Photo: Mark Maziarz, Park City Chamber of Commerce and Visitors Bureau
PARK CITY, Utah -- One widely reported aspect of last year's Sundance Film Festival was the visit by Paris Hilton and the tirade it prompted from Robert Redford, Sundance's founder, about press coverage of her appearance.

But it all just added to the zany atmosphere on the hilly, snow-dusted streets of Park City.

Redford began this film festival in an attempt to shift the industry's focus away from Hollywood's commercialism.

In 1981, he and volunteers began screening quality films and bestowing awards on outstanding works.

To further support the mission, Redford established the nonprofit Sundance Institute to help foster the careers of budding writers and filmmakers.

It's hard to dispute Redford's conclusion that Hilton, when she briefly stole the spotlight by merely attending a nighttime party, was a distraction from the festival's good intentions.

Last year, I missed Paris Hilton -- thankfully -- and as I prepare for my third festival, the sole thing I'm dreading is the superficiality that can at times dampen the fun: the high-fashion consciousness, the air-kissing and inane meetings between "important" people and their fawning wannabes.

Celebrity sightings are an inevitable and usually unremarkable part of Sundance -- in fact, actors and directors often answer audience questions after screenings. (From what I've observed, hearing stars speak directly to an audience can forever alter one's impression of them, for better or worse.)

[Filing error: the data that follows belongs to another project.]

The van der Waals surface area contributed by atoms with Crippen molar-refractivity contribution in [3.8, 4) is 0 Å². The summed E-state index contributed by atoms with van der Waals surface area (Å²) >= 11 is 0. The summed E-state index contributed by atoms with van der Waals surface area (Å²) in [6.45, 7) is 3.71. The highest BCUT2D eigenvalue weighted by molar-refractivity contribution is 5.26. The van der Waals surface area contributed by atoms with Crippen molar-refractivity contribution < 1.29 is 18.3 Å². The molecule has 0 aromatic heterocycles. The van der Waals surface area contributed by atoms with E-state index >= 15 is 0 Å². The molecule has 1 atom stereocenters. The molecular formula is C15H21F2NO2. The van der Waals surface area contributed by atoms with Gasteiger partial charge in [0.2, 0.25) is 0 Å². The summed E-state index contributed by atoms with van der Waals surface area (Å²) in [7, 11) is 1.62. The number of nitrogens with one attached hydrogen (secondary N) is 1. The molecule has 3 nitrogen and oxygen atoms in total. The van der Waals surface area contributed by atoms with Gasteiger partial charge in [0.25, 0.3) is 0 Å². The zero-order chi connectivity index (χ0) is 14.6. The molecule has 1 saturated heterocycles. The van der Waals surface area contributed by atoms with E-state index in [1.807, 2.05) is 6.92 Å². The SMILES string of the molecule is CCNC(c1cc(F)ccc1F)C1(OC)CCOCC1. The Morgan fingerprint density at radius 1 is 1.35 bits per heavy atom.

But for me, the true joy of Sundance lies in the bounty of exceptional movies. I experience the entire 10-day festival as a celebration of independent documentary and narrative films in a picturesque mountain setting.

In both 2005 and 2006, I watched countless short films and at least 30 feature-length movies, and I barely scratched the surface.

I also revel in the thought-provoking forums with industry leaders and the great concerts at the Music Cafe on Main Street.

After a premiere on Thursday night, this year's festival begins Friday, Jan. 19, and continues through Jan. 28. It will show 196 films, including 85 world premieres and 35 by first-time filmmakers. The films come from 37 countries.

Park City Guide

Not everybody comes to Sundance for the films.

Park City is also home to three outstanding resorts with nearly 9,000 acres of pristine terrain for skiing, snowboarding or snowshoeing -- The Canyons, Deer Valley Resort and Park City Mountain Resort. Not surprisingly, the slopes at all these resorts are least crowded during Sundance.

The charm of Park City, a former silver-mining town, is enhanced by its numerous and colorful historic buildings clustered on a few blocks of Main Street, a great place to shop and dine. The town has more than 100 restaurants. Among my favorites are the high-end Southwestern fare at Chimayo and the burgers at the Wasatch Brew Pub, both on Main Street.

The festival and tiny Park City have grown up together, though accommodating the hordes during the event always remains a challenge.